02:00 PM League of Women Voters Candidate Forum 10-02-14
    04:00 PM Al Jazeera DC Bureau
    05:00 PM Behind the White Coat – Avadh Salje
    05:30 PM Senior Olympics
    06:00 PM Democracy Now!
    07:00 PM Los Alamos Historical Society Chile – New Mexico’s Hottest Harvest”
    08:30 PM The Garage
    09:00 PM Bongo Boy Rock and Roll
    09:30 PM Global 3000
    10:00 PM The New Pearl Harbor
    12:00 AM Free Speech TV

    Saturday, Oct. 11, 2014
    Free Speech TV

    Sunday, Oct. 12, 2014
    06:00 AM FSTV
    05:30 PM Key to the Kingdom
    06:00 PM Drawing Men to Christ
    07:00 PM United Church
    08:30 PM Trinity on the Hill
    09:30 PM Generations
    11:00 PM That Which Is
    12:00 PM Free Speech TV

  • NEWARK, N.J. (AP) — The married stars of the “Real Housewives of New Jersey” are trading the drama of reality TV for prison.
    Teresa Giudice was sentenced Oct. 2 in U.S. District Court to 15 months in prison on conspiracy and bankruptcy fraud charges while her husband, Giuseppe “Joe” Giudice, was sentenced to 41 months by a judge who castigated them for failing to disclose all their assets yet gave both a measure of leniency.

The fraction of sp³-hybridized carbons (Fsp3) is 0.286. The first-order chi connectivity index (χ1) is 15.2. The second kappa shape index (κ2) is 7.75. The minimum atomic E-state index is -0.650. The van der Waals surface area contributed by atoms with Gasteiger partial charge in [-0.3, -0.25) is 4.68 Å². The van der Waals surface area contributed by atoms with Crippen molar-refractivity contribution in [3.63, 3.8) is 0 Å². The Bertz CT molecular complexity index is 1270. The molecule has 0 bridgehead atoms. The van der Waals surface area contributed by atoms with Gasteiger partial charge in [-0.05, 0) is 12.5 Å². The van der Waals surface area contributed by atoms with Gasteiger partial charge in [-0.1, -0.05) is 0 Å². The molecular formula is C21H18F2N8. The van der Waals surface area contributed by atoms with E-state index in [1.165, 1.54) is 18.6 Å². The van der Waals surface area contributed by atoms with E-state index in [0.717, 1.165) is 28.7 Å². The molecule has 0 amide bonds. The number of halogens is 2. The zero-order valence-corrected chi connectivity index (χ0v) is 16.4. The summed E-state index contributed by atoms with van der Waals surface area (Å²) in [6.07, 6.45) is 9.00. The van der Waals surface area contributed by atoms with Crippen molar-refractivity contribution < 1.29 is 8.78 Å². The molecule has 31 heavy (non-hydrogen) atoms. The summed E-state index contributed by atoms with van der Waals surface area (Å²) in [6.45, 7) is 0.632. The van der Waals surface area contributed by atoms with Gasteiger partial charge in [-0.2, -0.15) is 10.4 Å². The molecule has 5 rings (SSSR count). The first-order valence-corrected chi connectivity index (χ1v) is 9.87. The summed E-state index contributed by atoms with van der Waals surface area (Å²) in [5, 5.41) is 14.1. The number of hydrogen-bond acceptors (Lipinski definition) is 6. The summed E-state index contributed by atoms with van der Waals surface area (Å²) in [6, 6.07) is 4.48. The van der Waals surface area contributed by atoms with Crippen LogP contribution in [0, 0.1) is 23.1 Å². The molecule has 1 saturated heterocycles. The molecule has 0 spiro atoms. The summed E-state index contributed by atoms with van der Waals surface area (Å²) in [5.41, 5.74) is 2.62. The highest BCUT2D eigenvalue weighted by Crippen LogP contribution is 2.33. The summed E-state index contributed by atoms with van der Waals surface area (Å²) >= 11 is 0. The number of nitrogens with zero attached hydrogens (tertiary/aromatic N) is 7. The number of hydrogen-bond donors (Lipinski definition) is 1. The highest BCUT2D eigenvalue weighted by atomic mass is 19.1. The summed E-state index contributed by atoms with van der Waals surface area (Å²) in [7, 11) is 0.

In a nod to the couple’s four young daughters, Judge Esther Salas staggered the sentences so that Teresa Giudice will serve her sentence first. Teresa Giudice is scheduled to report to prison in early January.
    Teresa Giudice, 42, cried as she apologized in court before her sentencing.
    “I fully take responsibility for my actions. I need to learn to take responsibility for myself,” she said. “I can’t even explain the pain that I have gone through. I am more sorry than anybody will ever know or understand.”
    Joe Giudice also apologized and said he had disgraced many people. He faces an immigration hearing when he completes his sentence and likely will be deported. His attorney has said Giudice came to the U.S. as an infant and didn’t know he wasn’t an American citizen until he was an adult.